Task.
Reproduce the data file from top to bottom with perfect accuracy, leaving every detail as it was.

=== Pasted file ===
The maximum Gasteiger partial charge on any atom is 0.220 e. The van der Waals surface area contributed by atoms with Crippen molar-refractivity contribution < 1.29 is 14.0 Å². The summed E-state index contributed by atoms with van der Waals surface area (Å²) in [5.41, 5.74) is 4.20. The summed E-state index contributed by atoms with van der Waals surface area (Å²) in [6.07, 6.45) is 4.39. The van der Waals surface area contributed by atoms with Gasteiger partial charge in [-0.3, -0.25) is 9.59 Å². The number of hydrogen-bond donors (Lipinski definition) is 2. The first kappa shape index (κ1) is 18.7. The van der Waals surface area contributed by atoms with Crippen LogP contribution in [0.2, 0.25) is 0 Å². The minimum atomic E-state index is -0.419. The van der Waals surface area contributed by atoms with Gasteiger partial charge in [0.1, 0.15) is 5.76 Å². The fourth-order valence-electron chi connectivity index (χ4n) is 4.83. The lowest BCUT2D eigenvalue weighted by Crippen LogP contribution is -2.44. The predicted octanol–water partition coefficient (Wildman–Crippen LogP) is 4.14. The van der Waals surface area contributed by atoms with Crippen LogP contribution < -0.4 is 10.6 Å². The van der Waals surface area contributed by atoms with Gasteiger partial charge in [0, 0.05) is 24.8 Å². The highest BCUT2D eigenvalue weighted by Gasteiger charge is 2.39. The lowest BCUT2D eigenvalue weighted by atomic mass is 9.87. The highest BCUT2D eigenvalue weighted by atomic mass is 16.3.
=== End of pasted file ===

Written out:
The maximum Gasteiger partial charge on any atom is 0.220 e. The van der Waals surface area contributed by atoms with Crippen molar-refractivity contribution < 1.29 is 14.0 Å². The summed E-state index contributed by atoms with van der Waals surface area (Å²) in [5.41, 5.74) is 4.20. The summed E-state index contributed by atoms with van der Waals surface area (Å²) in [6.07, 6.45) is 4.39. The van der Waals surface area contributed by atoms with Gasteiger partial charge in [-0.3, -0.25) is 9.59 Å². The number of hydrogen-bond donors (Lipinski definition) is 2. The first kappa shape index (κ1) is 18.7. The van der Waals surface area contributed by atoms with Crippen LogP contribution in [0.2, 0.25) is 0 Å². The minimum atomic E-state index is -0.419. The van der Waals surface area contributed by atoms with Gasteiger partial charge in [0.1, 0.15) is 5.76 Å². The fourth-order valence-electron chi connectivity index (χ4n) is 4.83. The lowest BCUT2D eigenvalue weighted by Crippen LogP contribution is -2.44. The predicted octanol–water partition coefficient (Wildman–Crippen LogP) is 4.14. The van der Waals surface area contributed by atoms with Crippen LogP contribution < -0.4 is 10.6 Å². The van der Waals surface area contributed by atoms with Gasteiger partial charge in [0, 0.05) is 24.8 Å². The highest BCUT2D eigenvalue weighted by Gasteiger charge is 2.39. The lowest BCUT2D eigenvalue weighted by atomic mass is 9.87. The highest BCUT2D eigenvalue weighted by atomic mass is 16.3.